The Fashion Week agenda so far may have been set by younger designers, but icons of the fashion industry proved the reasons behind their longevity last night, with strong shows, neon brights and a bikini-clad Aja Rock popping out of a fake birthday cake.

Zambesi and Huffer - wildly different in aesthetic and approach but both synonymous with grand off-site fashion shows - showed on site this year, with packed-out shows that provided some much-needed buzz.

Zambesi offered a more clean-cut collection than usual, contrasting an interesting palette of neon brights - acidic yellow, electric blue - against dirty browns, grey, stark white and charcoals.

Huffer kicked off the party spirit with their early-evening Golden Days show that looked to the "glory days of communist Russia" - think an army-inspired colour palette, military features, stand-out knitwear and snow motifs throughout (including faux snow being thrown on the runway and the models.)


But it was the finale that will be most memorable for many: party-poppers that guests were encouraged to pop in the finale, a fake cake rolled out to the sound of sirens, Aja Rock popping out of it with a jeroboam of champagne, and models - smiling! - dancing on the runway with champagne being popped and thrown on to the front row.

Two other iconic New Zealand labels, Workshop and Helen Cherry, made a welcome return to the NZFW runways last night after a five-year absence; providing a touch of grandeur and glamour to the week's events with a slick show at the Auckland Town Hall.

Whiri was an early surprise of the day, with a promising showing from designers Keri Wanoa and Hemi Sundgren, who presented a collection dubbed Crossing Generations - featuring modern takes on traditional Maori prints and motifs and a stand-out woven chunky wool-knit cardigan that mixed fashion with heritage skill.

Not enough local designers look to New Zealand's rich heritage for inspiration - almost a cultural cringe - so it's great to see someone at NZFW touch on it while still retaining a wearable fashion focus. Stand-outs from the New Generation show included Katie-maree Cole's prairie-inspired collection and Deryn Schmidt's well-styled 1940s range.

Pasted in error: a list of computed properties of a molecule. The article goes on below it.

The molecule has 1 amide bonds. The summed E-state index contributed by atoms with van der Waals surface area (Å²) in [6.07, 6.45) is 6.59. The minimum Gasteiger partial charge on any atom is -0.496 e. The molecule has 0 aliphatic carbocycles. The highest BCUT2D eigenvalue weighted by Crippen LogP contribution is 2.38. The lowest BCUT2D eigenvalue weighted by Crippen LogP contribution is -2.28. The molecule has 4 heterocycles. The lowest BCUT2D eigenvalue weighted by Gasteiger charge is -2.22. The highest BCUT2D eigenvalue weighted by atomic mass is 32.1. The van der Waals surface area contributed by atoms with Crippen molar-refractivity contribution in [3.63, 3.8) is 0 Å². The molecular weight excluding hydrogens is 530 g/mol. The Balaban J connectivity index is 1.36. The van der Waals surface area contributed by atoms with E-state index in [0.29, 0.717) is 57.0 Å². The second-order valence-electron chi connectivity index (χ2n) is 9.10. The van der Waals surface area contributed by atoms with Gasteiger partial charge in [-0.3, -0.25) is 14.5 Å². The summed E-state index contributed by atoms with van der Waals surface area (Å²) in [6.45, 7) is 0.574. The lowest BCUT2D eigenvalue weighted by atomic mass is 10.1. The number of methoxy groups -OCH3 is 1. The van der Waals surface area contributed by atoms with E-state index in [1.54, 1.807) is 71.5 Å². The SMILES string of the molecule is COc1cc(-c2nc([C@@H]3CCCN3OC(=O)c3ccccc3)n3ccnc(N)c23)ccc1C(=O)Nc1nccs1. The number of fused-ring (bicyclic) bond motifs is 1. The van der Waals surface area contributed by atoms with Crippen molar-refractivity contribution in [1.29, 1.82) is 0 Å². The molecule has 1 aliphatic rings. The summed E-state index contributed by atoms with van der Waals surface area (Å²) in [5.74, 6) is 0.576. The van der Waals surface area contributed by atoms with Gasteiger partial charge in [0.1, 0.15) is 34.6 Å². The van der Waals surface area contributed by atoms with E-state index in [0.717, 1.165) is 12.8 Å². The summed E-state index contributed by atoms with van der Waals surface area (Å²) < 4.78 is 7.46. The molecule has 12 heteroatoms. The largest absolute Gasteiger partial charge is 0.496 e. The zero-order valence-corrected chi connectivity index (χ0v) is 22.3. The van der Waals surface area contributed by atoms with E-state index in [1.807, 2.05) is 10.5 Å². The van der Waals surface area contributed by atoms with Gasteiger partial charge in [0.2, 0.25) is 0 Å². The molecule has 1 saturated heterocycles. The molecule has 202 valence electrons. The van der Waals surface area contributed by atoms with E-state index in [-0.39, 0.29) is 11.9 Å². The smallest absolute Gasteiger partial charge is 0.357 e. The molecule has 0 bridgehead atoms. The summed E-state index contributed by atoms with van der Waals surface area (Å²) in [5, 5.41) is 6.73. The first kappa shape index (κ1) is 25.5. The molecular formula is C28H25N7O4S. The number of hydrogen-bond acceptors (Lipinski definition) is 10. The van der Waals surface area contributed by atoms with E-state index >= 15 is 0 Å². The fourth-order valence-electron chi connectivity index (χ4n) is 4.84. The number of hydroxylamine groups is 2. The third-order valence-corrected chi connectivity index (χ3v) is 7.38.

Christchurch-based label Mister opened its debut show with charming disabled model Joshua Perry and Brady did the celebrity model thing, with actress and roving fashion reporter Antonia Prebble walking the runway.

Neverblack closed the day with an installation and film showcasing their collection, titled An Insignificant Being.

Today, the final day, sees the week's two most hyped shows - Kathryn Wilson's show, open to the public (the first 3000 to turn up to Shed 12 at Rhubarb Lane from 7.30pm get in), and the live finale of New Zealand's Next Top Model at World.

Dream come true


Nicola Samson is a true fashionista. The 14-year-old has been diagnosed with Hodgkin's lymphoma, a cancer of the immune system that often affects teenagers. Make-A-Wish has made her dream of visiting Fashion Week come true and, with her grandmother Helen Booth, Nicola has been sitting front row at 15 shows this week - her favourites so far have been Annah Stretton, Ruby, Trelise Cooper and yesterday's New Generation show. Samson also visited the Huffer workroom, where she met founder Steve Dunstan and showed him some of her fashion drawings and talked about her dreams of becoming a fashion designer.

Make-A-Wish has also given her a $500 voucher to shop for new clothes.

What they're saying

New Zealand fashion has become more global in its feel, says Damian Burke, the senior buyer of women's imports and Australian designer collections at Australian department store David Jones.

"There's definitely an NZ aesthetic, it's more moody. I personally loved Jimmy D. His show was mind- blowing; he has a very strong vision. I think Adrian Hailwood has matured as a designer."

Burke says David Jones already stocks Sabatini and Trelise Cooper because they are unique and have a point of difference. Retail is "decelerating" across the Tasman, he says, and while he met a couple of new designers while he was here who he would like to trial in David Jones he couldn't give names at this stage.

"Fresh design" is what Hong Kong fashion buyer Mon Chan is on the look out for to stock his 70 Bauhaus stores.

"In Europe, when it comes to casual streetwear everyone is doing the same thing. Here there is more creativity."

Last year Bauhaus picked up Stolen Girlfriends, Salasai and Lonely Hearts.

"A big advantage of buying from here compared to Europe is, of course, the exchange rate."

Front row trend

Fewer sunglasses, but we've noticed another recurring, almost as obnoxious, feature: people on their iPads.